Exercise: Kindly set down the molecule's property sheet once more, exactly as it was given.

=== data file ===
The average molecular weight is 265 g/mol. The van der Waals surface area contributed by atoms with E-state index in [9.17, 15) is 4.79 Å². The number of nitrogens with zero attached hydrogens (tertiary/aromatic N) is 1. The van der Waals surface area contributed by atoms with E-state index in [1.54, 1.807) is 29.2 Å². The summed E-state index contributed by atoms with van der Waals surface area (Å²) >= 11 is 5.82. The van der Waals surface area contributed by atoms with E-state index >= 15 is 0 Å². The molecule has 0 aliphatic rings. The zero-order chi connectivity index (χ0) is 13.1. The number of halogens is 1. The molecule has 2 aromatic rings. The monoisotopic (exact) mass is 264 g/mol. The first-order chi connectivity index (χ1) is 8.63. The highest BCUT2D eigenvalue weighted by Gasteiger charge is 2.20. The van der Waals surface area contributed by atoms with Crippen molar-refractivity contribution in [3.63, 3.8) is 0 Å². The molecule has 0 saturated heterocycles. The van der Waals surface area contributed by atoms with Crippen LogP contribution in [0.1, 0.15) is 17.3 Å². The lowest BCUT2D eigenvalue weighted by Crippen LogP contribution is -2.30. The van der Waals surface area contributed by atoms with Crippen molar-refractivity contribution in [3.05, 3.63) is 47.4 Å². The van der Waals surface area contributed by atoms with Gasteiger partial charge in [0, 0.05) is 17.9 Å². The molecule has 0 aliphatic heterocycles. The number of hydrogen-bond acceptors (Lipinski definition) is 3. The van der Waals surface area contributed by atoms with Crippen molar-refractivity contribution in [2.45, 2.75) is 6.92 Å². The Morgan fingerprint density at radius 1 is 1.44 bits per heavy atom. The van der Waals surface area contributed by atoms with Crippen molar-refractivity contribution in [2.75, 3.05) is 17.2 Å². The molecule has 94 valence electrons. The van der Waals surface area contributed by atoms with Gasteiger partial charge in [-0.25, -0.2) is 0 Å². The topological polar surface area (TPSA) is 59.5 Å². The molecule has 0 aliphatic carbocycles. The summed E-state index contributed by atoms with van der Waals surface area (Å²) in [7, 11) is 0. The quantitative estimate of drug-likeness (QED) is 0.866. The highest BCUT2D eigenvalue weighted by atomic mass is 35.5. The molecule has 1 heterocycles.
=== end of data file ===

The average molecular weight is 265 g/mol. The van der Waals surface area contributed by atoms with E-state index in [9.17, 15) is 4.79 Å². The number of nitrogens with zero attached hydrogens (tertiary/aromatic N) is 1. The van der Waals surface area contributed by atoms with E-state index in [1.54, 1.807) is 29.2 Å². The summed E-state index contributed by atoms with van der Waals surface area (Å²) >= 11 is 5.82. The van der Waals surface area contributed by atoms with E-state index >= 15 is 0 Å². The molecule has 0 aliphatic rings. The zero-order chi connectivity index (χ0) is 13.1. The number of halogens is 1. The molecule has 2 aromatic rings. The monoisotopic (exact) mass is 264 g/mol. The first-order chi connectivity index (χ1) is 8.63. The highest BCUT2D eigenvalue weighted by Gasteiger charge is 2.20. The van der Waals surface area contributed by atoms with Crippen molar-refractivity contribution in [3.63, 3.8) is 0 Å². The molecule has 0 saturated heterocycles. The van der Waals surface area contributed by atoms with Crippen LogP contribution in [0.1, 0.15) is 17.3 Å². The lowest BCUT2D eigenvalue weighted by Crippen LogP contribution is -2.30. The van der Waals surface area contributed by atoms with Crippen molar-refractivity contribution in [3.05, 3.63) is 47.4 Å². The van der Waals surface area contributed by atoms with Gasteiger partial charge in [0, 0.05) is 17.9 Å². The molecule has 0 aliphatic heterocycles. The number of hydrogen-bond acceptors (Lipinski definition) is 3. The van der Waals surface area contributed by atoms with Crippen molar-refractivity contribution in [2.45, 2.75) is 6.92 Å². The Morgan fingerprint density at radius 1 is 1.44 bits per heavy atom. The van der Waals surface area contributed by atoms with Crippen molar-refractivity contribution in [2.75, 3.05) is 17.2 Å². The molecule has 94 valence electrons. The van der Waals surface area contributed by atoms with Gasteiger partial charge in [-0.25, -0.2) is 0 Å². The topological polar surface area (TPSA) is 59.5 Å². The molecule has 0 aliphatic carbocycles. The summed E-state index contributed by atoms with van der Waals surface area (Å²) in [7, 11) is 0. The quantitative estimate of drug-likeness (QED) is 0.866. The highest BCUT2D eigenvalue weighted by atomic mass is 35.5. The molecule has 1 heterocycles.